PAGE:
Who’s problem is this? And another question: can or will the IRS excuse or abate penalties and interest for the time they take to determine whether Pendente Lite payments were appropriately claimed or deducted on a tax return?

  16. Lee Borden says:

    Interesting question – that I don’t feel comfortable answering without understanding all the facts of your case and researching the cases. At this point, any relief granted to your Ex would probably expose you to liability for incorrectly deducting the payment, so I would think you would want to stay out of this if possible.

  17. J says:

    The tax laws used the term written legal instrument, which a PL order is, correct? Then Kean vs the IRS determined that PL support can be considered alimony when it is unallocated. That is how the PL order was written at that time. How am I exposed for any liability when I was advised and followed the laws which are on the books in the IRS tax laws and in the supreme court case law. I had no control of those funds and asked early on and up until the final divorce day who was responsible for taxes on that money. My former spouses counsel said I was which may turn out to be wrong. It does not seem fair or proper if they can change a PL order 4 years later.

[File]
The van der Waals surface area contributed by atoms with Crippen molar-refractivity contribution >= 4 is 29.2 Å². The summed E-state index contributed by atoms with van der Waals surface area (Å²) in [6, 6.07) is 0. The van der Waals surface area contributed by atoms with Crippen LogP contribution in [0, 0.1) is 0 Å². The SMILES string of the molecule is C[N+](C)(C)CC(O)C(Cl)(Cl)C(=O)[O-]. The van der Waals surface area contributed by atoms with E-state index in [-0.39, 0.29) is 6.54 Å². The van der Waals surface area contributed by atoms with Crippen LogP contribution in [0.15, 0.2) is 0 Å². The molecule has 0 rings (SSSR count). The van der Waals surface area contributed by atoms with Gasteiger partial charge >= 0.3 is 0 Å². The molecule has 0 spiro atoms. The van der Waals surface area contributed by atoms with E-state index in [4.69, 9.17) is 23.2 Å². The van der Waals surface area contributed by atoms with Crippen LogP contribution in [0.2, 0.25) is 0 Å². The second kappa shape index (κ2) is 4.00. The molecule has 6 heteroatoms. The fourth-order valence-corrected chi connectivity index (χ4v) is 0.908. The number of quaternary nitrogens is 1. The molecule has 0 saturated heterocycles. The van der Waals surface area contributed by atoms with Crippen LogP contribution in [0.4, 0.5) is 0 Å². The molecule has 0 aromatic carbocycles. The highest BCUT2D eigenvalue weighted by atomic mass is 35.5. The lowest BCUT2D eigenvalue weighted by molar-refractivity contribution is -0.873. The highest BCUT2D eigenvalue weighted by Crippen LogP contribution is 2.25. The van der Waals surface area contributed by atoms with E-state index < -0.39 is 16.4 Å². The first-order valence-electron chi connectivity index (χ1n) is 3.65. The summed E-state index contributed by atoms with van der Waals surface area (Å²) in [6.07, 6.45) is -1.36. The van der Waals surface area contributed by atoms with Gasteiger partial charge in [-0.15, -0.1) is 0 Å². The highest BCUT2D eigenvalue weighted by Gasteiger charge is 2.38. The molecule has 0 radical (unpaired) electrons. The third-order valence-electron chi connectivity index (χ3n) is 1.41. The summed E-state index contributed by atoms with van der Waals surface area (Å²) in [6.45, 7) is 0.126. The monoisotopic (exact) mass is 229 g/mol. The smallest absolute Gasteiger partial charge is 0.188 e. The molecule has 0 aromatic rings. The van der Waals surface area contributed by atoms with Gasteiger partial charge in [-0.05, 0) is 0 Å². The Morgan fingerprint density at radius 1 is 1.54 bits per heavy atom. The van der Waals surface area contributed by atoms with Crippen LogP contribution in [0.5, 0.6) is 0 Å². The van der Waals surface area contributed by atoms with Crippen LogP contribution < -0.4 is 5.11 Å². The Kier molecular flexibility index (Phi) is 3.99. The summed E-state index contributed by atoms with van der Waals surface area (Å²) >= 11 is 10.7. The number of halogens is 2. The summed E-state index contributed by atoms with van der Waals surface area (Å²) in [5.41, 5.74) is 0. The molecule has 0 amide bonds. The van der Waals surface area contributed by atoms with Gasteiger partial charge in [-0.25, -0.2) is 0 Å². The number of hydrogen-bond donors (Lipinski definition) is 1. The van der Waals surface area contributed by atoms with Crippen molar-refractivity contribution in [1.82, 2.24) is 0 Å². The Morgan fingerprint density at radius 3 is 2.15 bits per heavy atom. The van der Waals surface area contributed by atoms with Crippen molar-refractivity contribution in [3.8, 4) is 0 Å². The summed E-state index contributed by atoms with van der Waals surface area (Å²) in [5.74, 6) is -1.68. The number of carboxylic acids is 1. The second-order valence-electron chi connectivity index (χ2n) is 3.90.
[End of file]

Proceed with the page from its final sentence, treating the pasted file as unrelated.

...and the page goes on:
18. kate says:

    Hello, I have beeen in Supreme court for several years now. My children are early teens and have alleged abuse by their father. I have witnessed some abuse but was not present for much of it. Letters written by neighbors to the forensic psychiatrist went un-noticed (witnessing hair pulling and hitting by their father). CPS cases–unfounded. I have pendente Lite custody for now and am being sued by the fatherfor my educational degree (1/2 finished when we married) and for parental alienation–I understand the penalty for this outrageous term is no child support. What do you make of all of this. The judge is a new one now—the previous judge seemed much more informed on the law. The father called the children (after 2 months of not speaking to them—there was supervised visits but the kids refused to interact). The kids don’t want to speak to him or see him.

  19. Nathan says:

    My ex and I have a PL in place that allowed me exclusive use of the marital property. I was able to maintain the property for the past two years, but recently she has gone to Social Services claiming that she has not been receiving child support for the past year, even though I had been paying her in cash or paying for services such as daycare and medical bills. In April my wages were attached to collect back support and 60% of my monthly income is being given to child support even though the case is in the appeals process. This leaves me with a monthly net income of $1200, with a mortgage of $1600! I made my ex well aware that I would not be able to pay the mortgage and asked if she would help or move back in. She refused to do either, and in fact picked up and moved with my kids out of state! The house is now going into foreclosure, and she is trying to find me in violation of the PL and drag me into court for a show cause hearing. Any suggestions on what my rights are with this?

  20. Angela says: